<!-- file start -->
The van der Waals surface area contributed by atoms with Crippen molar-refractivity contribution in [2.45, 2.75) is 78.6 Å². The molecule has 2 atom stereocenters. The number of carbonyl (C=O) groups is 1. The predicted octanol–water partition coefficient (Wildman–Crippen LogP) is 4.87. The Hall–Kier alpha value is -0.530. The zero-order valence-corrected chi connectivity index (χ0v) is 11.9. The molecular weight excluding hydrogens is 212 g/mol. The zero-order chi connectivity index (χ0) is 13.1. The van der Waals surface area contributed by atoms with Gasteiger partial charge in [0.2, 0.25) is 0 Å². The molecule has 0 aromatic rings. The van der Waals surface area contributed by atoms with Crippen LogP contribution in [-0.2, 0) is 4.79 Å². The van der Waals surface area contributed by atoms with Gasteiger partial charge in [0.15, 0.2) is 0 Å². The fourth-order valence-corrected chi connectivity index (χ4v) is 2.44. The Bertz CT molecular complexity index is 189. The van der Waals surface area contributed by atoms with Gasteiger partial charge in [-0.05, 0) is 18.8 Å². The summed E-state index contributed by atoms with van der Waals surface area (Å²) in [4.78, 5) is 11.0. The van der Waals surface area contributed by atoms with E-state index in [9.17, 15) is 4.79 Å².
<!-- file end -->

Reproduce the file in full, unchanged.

The van der Waals surface area contributed by atoms with Crippen molar-refractivity contribution in [2.45, 2.75) is 78.6 Å². The molecule has 2 atom stereocenters. The number of carbonyl (C=O) groups is 1. The predicted octanol–water partition coefficient (Wildman–Crippen LogP) is 4.87. The Hall–Kier alpha value is -0.530. The zero-order valence-corrected chi connectivity index (χ0v) is 11.9. The molecular weight excluding hydrogens is 212 g/mol. The zero-order chi connectivity index (χ0) is 13.1. The van der Waals surface area contributed by atoms with Gasteiger partial charge in [0.2, 0.25) is 0 Å². The molecule has 0 aromatic rings. The van der Waals surface area contributed by atoms with Crippen LogP contribution in [-0.2, 0) is 4.79 Å². The van der Waals surface area contributed by atoms with Gasteiger partial charge in [0.15, 0.2) is 0 Å². The fourth-order valence-corrected chi connectivity index (χ4v) is 2.44. The Bertz CT molecular complexity index is 189. The van der Waals surface area contributed by atoms with Gasteiger partial charge in [-0.05, 0) is 18.8 Å². The summed E-state index contributed by atoms with van der Waals surface area (Å²) in [4.78, 5) is 11.0. The van der Waals surface area contributed by atoms with E-state index in [9.17, 15) is 4.79 Å².